We have posted an update at the end of this article, dated 7 May 2018, in response to Kei Beauty’s Facebook post and message to us.
WoWo has been making waves in the local beauty scene, and it’s not just because there have been tons of rave reviews about the product floating around.
A couple of weeks ago, Daily Vanity attempted to investigate the validity of the Chinese brand’s claims, particularly its two bestselling products, the WoWo Pure Ginger Shampoo and the WoWo Moshu Cubilose Collagen Jelly.
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WoWo and its distributors claim to be “HSA-approved”
In particular, we were very intrigued by the claims made by the brand as well as its various distributors that its products are considered safe to use because it has “passed HSA’s checks”. HSA stands for the Health Sciences Authority of Singapore, which regulates health-related products here, including cosmetics.
All you have to do is just search on Google and you’ll find a ridiculous number of product pages across major shopping platforms put up by WoWo distributors claiming that the products they are selling are “HSA-approved”.
A page calling itself WoWo Singapore does not go so far as to say that they are “HSA-approved”, but they do say that they have “passed HSA’s checks”. We have since received clarification from Wowo founder Ms Evelynne Li that this page is not official and should not be treated as representative of the brand.
Have they really?
When investigating the validity of WoWo’s claims in our previous article, we did find many of its hair products registered in HSA’s database under “Cosmetic Products Notification”, but it is worthy to note that the HSA website puts a huge disclaimer on top to state that these cosmetic products “are not evaluated by HSA“.
To clear things up once and for all, we sent an email enquiry in to HSA to ask whether WoWo has indeed been “checked” by them.
WoWo products have never been tested or approved by HSA
As you might already have guessed from the above screenshots, it is not part of the legal requirements here for cosmetic products to be tested before they are sold. WoWo is in HSA’s database, yes, but it only means that they notified HSA that they’re going to be selling it in Singapore – and that’s it.
This is the response we got from HSA:
Product notification … should not be misconstrued as product certification or registration by the Health Sciences Authority (HSA).
To add fuel to flame, HSA went on to say this:
… the claim that ‘WOWO brand has passed HSA’s checks’ is not valid, and HSA is in the process of following up with the companies to take corrective actions.
Let’s all remember that this is only for the WoWo products listed in the HSA search results screenshot above. This generally includes most of their hair products, but does not include its other bestseller, the Moshu Cubilose Collagen Jelly.
HSA has also alerted WoWo to remove claims about the Collagen Jelly
We have confirmed with HSA that the Moshu Cubilose Collagen Jelly is categorised as a “health supplement” in Singapore. Currently, all health supplements are not evaluated by HSA, nor do they require approval by the authorities.
Yes, this means that the Collagen Jelly has never been tested by HSA.
While this also means that all health supplements in Singapore have never been tested by HSA, including those from established brands sold in drugstores, the thing that HSA now has an issue with is the outlandish claims made by some distributors of the collagen jelly.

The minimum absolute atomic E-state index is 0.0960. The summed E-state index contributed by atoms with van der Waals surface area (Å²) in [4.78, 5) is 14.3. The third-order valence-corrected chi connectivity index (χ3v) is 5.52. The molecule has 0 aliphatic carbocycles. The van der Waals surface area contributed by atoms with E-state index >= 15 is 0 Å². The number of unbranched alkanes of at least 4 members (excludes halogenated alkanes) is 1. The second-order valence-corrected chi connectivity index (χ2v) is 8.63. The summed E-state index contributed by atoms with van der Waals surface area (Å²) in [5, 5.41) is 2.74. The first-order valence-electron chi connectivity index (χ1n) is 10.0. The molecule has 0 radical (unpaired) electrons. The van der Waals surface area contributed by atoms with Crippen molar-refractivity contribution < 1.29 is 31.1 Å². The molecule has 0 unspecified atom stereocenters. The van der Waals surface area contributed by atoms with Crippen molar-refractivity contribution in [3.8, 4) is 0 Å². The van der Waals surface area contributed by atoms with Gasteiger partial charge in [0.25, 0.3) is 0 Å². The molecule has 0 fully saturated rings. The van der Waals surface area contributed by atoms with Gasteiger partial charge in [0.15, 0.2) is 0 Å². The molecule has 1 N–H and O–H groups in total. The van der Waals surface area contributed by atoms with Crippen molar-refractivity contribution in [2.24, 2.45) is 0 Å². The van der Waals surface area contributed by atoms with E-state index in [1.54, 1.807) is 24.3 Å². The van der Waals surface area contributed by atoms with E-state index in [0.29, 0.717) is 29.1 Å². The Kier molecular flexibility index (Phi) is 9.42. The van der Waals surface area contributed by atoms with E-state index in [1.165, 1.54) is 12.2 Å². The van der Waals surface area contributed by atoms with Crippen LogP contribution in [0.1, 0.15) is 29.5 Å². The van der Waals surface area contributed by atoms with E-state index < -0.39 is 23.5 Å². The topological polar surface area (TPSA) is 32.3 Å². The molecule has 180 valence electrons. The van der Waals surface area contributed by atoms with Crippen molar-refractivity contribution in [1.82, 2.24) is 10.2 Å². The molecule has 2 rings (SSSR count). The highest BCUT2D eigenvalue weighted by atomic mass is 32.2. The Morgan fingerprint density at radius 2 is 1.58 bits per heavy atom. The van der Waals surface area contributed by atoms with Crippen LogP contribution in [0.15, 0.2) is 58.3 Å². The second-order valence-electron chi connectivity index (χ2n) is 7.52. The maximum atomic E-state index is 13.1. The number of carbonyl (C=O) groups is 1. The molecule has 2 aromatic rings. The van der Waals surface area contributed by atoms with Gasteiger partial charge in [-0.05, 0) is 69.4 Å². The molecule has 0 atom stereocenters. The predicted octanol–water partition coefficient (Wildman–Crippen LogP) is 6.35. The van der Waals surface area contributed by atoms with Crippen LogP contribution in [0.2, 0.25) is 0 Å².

It’s not just the distributors either. A WoWo Moshu Cubilose Collagen Jelly product page carries some unconventional claims of its own that most collagen jelly don’t promise to deliver. This page is not affiliated with Kei Beauty, the official importer of Wowo, but it does not matter in this case.
Many varying claims on the medicinal nature of the Collagen Jelly are out there and they could potentially mislead consumers. HSA intends to follow up with the owners of these websites.
HSA has responded, saying:
Certain website claims on Wowo Moshu Cubilose Collagen Jelly sachet are medicinal in nature. HSA has (been) alerted and will follow up with the company to remove such objectionable claims.
So what are these “objectionable claims”?
HSA did not specify exactly which claims they want removed, but as a guideline, they said that health supplements “are not allowed to carry claims for treatment or prevention of medical conditions, or make untruthful or misleading claims“.
According to HSA, consumers are advised to:
- Be wary of health products with exaggerated claims such as “100% safe”, “instant results”, “lose weight immediately”, “instant pain relief” etc., or promise miraculous cures for medical conditions. Such products may contain prescription medicines which should only be taken under medical supervision, or undeclared potent or banned ingredients that may seriously harm your health.
- Exercise caution when purchasing health products online or from sources (either local or overseas) which you may not be familiar with, even if well-meaning friends or relatives have recommended them. You cannot be certain where and how these products were made. They may be illegal, counterfeit or substandard, and may contain undeclared ingredients which can harm your health. If buying health products online, we encourage you to buy them from websites with an established retail presence in Singapore.
WoWo products happen to fall under categories that aren’t strictly regulated by Singapore law and by HSA here. There’s nothing wrong with that – after all, your favourite hair care products and health supplements are probably under those same categories too.